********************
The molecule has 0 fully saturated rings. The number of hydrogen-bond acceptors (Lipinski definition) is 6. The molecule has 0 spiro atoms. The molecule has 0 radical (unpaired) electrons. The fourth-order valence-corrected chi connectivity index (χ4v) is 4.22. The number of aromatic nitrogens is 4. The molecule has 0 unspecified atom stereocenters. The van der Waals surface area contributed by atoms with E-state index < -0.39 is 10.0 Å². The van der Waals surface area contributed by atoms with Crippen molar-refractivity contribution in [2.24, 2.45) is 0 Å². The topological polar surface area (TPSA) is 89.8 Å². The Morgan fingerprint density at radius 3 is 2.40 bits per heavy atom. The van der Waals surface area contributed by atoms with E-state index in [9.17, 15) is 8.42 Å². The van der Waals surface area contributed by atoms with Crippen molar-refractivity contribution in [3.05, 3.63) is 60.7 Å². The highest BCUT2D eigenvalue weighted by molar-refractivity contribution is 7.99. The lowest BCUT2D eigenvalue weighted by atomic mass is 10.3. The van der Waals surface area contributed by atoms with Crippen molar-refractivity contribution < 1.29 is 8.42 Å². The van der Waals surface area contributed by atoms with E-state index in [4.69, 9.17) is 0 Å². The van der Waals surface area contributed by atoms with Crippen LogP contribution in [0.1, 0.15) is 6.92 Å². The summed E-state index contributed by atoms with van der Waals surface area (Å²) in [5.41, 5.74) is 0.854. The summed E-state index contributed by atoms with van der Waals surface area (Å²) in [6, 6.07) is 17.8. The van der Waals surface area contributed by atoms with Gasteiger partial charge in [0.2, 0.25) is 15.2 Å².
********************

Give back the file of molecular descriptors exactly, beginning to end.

The molecule has 0 fully saturated rings. The number of hydrogen-bond acceptors (Lipinski definition) is 6. The molecule has 0 spiro atoms. The molecule has 0 radical (unpaired) electrons. The fourth-order valence-corrected chi connectivity index (χ4v) is 4.22. The number of aromatic nitrogens is 4. The molecule has 0 unspecified atom stereocenters. The van der Waals surface area contributed by atoms with E-state index < -0.39 is 10.0 Å². The van der Waals surface area contributed by atoms with Crippen molar-refractivity contribution in [2.24, 2.45) is 0 Å². The topological polar surface area (TPSA) is 89.8 Å². The Morgan fingerprint density at radius 3 is 2.40 bits per heavy atom. The van der Waals surface area contributed by atoms with E-state index in [9.17, 15) is 8.42 Å². The van der Waals surface area contributed by atoms with Crippen molar-refractivity contribution in [3.05, 3.63) is 60.7 Å². The highest BCUT2D eigenvalue weighted by molar-refractivity contribution is 7.99. The lowest BCUT2D eigenvalue weighted by atomic mass is 10.3. The van der Waals surface area contributed by atoms with Crippen molar-refractivity contribution < 1.29 is 8.42 Å². The van der Waals surface area contributed by atoms with E-state index in [4.69, 9.17) is 0 Å². The van der Waals surface area contributed by atoms with Crippen LogP contribution in [0.1, 0.15) is 6.92 Å². The summed E-state index contributed by atoms with van der Waals surface area (Å²) in [5.41, 5.74) is 0.854. The summed E-state index contributed by atoms with van der Waals surface area (Å²) in [6, 6.07) is 17.8. The van der Waals surface area contributed by atoms with Gasteiger partial charge in [0.2, 0.25) is 15.2 Å².